Kasen & Kasen extends our condolences to the family of the Honorable Morris Stern, New Jersey Bankruptcy Judge. He will truly be missed.


As a New Jersey bankruptcy judge, Morris Stern developed a reputation for dispensing justice and comedy in the same breath.

“He had a unique combination of supreme intellect and humor,” said attorney Michael Sirota, who appeared before him multiple times, and chairs the restructuring group at law firm Cole Schotz.

Sirota said Stern would often say, “ ‘Thanks you for your argument, which was very well done,’ and then he would rule against you.”

Stern died Wednesday at his Millburn home after battling cancer. He was 72.

Born in Newark on March 31, 1941, to Regina and Irving Stern, he attended Weequahic High School. In 1962, Stern earned a bachelor’s degree in Industrial Engineering from Lafayette College.

In 1965 he graduated with honors from Rutgers University School of Law in Newark, where he was an editor of the Law Review.

After law school Stern clerked for the Hon. Robert Matthew in Superior Court in Hudson County.

For 30 years, Stern was a partner at Stern, Dubrow and Marcus, where he specialized in commercial law. As an adjunct professor at his law school alma mater, Stern taught bankruptcy and commercial law.

“He was funny but as articulate and thorough as you could possibly be,” said Jim Waldron, who was a Stern student in 1988 and is now clerk of the U.S. Bankruptcy Court for the District of New Jersey. “He somehow managed to make it understandable.”

In 2001, Stern was appointed by the Third Circuit Judicial Council as a judge in the U.S. Bankruptcy Court for the District of New Jersey.

On the bench, Stern was known for mastering complex legal issues and delivering thoroughly researched opinions, said Judge Michael Kaplan, one of his colleagues in bankruptcy court.

Once, he wrote an opinion around 70 pages on whether a judge could eliminate surcharges added to traffic tickets when the debtor had filed personal bankruptcy, Kaplan said.

“Seventy pages on anything is a lot to write,” Kaplan said. “You can take a lot of opinions and put them together and they won’t be 70 pages.”

Stern also presided over a number of high-profile cases.

Most notably, he tackled a Bayonne Medical Center bankruptcy case in 2007, and St. Mary’s Hospital’s bankruptcy in 2009. In both cases he had to see the medical facilities through bankruptcy and approve new owners that would satisfy debtors, state regulators and the communities.

“These cases are very difficult,” Kaplan said. “They are much different than a retail chapter 11.”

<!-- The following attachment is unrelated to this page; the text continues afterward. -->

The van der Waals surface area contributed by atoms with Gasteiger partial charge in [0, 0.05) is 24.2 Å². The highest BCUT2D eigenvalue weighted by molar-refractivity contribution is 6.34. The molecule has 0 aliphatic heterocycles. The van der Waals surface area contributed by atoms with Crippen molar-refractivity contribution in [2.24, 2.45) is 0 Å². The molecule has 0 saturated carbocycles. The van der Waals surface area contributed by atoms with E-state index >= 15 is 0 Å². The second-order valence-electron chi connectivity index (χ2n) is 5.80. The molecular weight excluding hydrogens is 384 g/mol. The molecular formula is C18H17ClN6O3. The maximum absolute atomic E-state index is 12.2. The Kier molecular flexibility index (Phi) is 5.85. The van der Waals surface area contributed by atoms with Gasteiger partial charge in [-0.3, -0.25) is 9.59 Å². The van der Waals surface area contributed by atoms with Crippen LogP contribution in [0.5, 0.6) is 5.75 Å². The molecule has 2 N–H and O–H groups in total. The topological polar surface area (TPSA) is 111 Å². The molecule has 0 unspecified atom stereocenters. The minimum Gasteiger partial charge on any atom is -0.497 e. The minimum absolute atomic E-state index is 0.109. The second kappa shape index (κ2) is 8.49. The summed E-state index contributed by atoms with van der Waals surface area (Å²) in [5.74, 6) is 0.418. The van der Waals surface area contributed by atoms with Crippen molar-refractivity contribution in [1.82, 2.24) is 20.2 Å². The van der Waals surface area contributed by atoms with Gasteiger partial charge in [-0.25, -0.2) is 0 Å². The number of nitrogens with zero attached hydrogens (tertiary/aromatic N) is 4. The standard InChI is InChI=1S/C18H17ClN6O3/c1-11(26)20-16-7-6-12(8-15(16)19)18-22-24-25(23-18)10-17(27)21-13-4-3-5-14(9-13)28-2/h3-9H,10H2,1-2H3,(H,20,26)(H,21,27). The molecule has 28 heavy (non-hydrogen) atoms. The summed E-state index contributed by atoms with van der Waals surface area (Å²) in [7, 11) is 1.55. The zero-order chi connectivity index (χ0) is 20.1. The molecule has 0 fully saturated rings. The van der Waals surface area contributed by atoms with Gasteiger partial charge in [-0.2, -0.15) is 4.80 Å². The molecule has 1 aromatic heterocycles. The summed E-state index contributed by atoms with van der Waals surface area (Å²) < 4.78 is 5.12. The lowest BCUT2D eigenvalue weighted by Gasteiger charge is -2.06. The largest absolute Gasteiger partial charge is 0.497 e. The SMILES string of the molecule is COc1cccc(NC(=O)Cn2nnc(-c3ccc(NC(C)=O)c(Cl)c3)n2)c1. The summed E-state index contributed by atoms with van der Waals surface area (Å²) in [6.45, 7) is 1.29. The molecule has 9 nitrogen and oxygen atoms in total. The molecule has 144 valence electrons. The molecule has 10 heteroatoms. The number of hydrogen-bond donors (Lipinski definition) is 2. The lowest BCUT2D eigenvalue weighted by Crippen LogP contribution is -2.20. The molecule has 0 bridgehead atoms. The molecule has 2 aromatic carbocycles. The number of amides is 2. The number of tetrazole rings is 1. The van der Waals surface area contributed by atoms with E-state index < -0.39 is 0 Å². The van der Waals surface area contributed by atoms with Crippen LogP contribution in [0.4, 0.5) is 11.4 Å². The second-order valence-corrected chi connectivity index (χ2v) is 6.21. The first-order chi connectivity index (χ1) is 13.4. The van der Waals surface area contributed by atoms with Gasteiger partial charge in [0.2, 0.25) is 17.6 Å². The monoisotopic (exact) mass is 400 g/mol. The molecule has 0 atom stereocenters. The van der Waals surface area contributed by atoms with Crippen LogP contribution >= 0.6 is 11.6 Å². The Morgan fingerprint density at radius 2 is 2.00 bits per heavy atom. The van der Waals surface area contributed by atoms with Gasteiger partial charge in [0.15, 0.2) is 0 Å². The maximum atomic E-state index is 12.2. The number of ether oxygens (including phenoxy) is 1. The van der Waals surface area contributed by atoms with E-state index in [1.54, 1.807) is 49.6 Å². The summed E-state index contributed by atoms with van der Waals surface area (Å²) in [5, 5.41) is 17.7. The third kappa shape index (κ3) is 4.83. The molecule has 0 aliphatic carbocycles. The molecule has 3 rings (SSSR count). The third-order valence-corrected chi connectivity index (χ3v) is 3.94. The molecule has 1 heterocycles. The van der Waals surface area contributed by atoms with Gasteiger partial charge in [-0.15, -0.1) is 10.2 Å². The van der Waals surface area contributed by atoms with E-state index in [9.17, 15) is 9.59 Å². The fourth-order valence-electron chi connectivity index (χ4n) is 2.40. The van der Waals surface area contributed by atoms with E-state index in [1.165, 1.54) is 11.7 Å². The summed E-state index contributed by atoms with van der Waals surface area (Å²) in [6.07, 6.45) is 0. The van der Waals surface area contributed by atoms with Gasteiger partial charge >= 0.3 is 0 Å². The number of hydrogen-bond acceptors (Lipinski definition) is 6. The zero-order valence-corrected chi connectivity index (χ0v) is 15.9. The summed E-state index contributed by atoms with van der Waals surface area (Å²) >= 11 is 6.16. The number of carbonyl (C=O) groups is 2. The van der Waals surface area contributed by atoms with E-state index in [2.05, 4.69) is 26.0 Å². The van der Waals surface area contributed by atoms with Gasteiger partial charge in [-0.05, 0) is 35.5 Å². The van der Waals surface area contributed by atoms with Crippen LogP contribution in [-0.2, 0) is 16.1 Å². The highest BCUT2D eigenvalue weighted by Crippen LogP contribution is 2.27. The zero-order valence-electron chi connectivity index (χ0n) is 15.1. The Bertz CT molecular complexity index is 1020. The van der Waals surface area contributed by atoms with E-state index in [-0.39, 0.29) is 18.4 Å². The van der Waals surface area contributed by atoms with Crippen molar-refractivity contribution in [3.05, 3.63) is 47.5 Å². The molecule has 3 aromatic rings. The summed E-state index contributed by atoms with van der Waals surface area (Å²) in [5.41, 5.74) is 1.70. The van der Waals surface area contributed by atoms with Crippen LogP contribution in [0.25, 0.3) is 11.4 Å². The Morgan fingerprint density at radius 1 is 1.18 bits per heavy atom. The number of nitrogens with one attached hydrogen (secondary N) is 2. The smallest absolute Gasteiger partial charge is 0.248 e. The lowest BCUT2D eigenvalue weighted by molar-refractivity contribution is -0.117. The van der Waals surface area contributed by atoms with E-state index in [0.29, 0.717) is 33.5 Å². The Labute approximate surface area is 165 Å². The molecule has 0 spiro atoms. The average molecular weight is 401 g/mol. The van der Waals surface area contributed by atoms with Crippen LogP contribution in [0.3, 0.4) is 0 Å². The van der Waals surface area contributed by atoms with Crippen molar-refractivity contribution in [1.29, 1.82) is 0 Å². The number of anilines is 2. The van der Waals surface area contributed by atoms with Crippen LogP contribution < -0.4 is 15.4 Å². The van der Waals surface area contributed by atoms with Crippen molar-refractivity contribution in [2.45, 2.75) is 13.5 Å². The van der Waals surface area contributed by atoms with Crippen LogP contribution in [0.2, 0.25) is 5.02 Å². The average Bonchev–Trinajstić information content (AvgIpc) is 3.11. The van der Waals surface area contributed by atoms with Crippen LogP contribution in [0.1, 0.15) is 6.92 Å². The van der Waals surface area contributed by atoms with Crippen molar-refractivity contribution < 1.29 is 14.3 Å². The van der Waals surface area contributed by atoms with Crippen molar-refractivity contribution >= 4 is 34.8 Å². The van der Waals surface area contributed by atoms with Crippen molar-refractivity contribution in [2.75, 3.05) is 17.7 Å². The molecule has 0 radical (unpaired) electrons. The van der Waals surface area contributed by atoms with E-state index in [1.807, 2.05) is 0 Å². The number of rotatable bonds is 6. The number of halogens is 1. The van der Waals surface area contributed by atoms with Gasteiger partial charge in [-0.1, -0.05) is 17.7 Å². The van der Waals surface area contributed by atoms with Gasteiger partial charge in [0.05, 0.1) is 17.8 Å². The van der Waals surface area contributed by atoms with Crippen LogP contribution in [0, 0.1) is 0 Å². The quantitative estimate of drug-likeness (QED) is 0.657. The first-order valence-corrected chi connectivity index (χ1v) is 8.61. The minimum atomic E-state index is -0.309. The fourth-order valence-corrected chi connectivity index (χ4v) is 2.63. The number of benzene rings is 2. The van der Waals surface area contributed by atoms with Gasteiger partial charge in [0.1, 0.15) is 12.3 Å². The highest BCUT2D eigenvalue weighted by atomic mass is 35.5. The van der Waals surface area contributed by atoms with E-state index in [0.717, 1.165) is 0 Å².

Those who keep up with celebrity news more than developments in the legal world might know Stern better as the judge who presided over Real Housewives of New Jersey reality star Teresa Giudice’s bankruptcy.

“I’m sure they got a fair shake but that’s not a good indication of his work,” Sirota said. “He’s a brilliant man.”

By Naomi Nix



Same-sex Spouses Are Now Eligible to File for Bankruptcy Jointly


Following the landmark Supreme Court Decision last June that struck down a provision in the Defense of Marriage Act, which defined marriage as the union of one man and one woman, the Justice Department has been adjusting federal policies, practices and programs to bring significant advances for gay couples in America.

On Saturday, January 8, 2014, Attorney General Eric Holder, Jr. announced that the Justice Department would be making bold moves to eliminate discrimination between same-sex and opposite-sex married couples in the federal justice system. Holder was quoted at the Human Rights Campaign’s Greater New York Gala stating that “[t]his means that, in every courthouse, in every proceeding, and in every place where a member of the Department of Justice stands on behalf of the United States — they will strive to ensure that same-sex marriages receive the same privileges, protections and rights as opposite-sex marriages under federal law.”

Holder followed up this announcement with a formal policy memo released on Monday, January 10, 2014. In this memo he instructed employees that it is the Justice Department’s policy “to recognize lawful same-sex marriages as broadly as possible” and “treat all individuals equally regardless of sexual orientation.”

This memo sets out four major areas that will be affected by this change of policy. One is that the Justice Department will recognize that same-sex spouses of individuals involved in civil and criminal cases should have the same legal rights as all other married couples, including the right to decline to give testimony that might incriminate their spouse. Another is that the U.S. Trustee Program will take the position that same-sex married couples should be eligible to file for bankruptcy jointly and that domestic support obligations should include debts such as alimony owed to a former same-sex spouse. In addition to this, federal prisoners in same-sex marriages will be entitled to visitation by a spouse, inmate furloughs during a crisis involving a spouse, escorted trips to attend a spouse’s funeral, correspondence with a spouse and compassionate release or reduction in sentence based on an inmate’s spouse being incapacitated. Lastly, programs for survivors of police officers and firefighters killed in the line of duty will now be extended to same-sex spouses, which include death and educational benefits the government provides.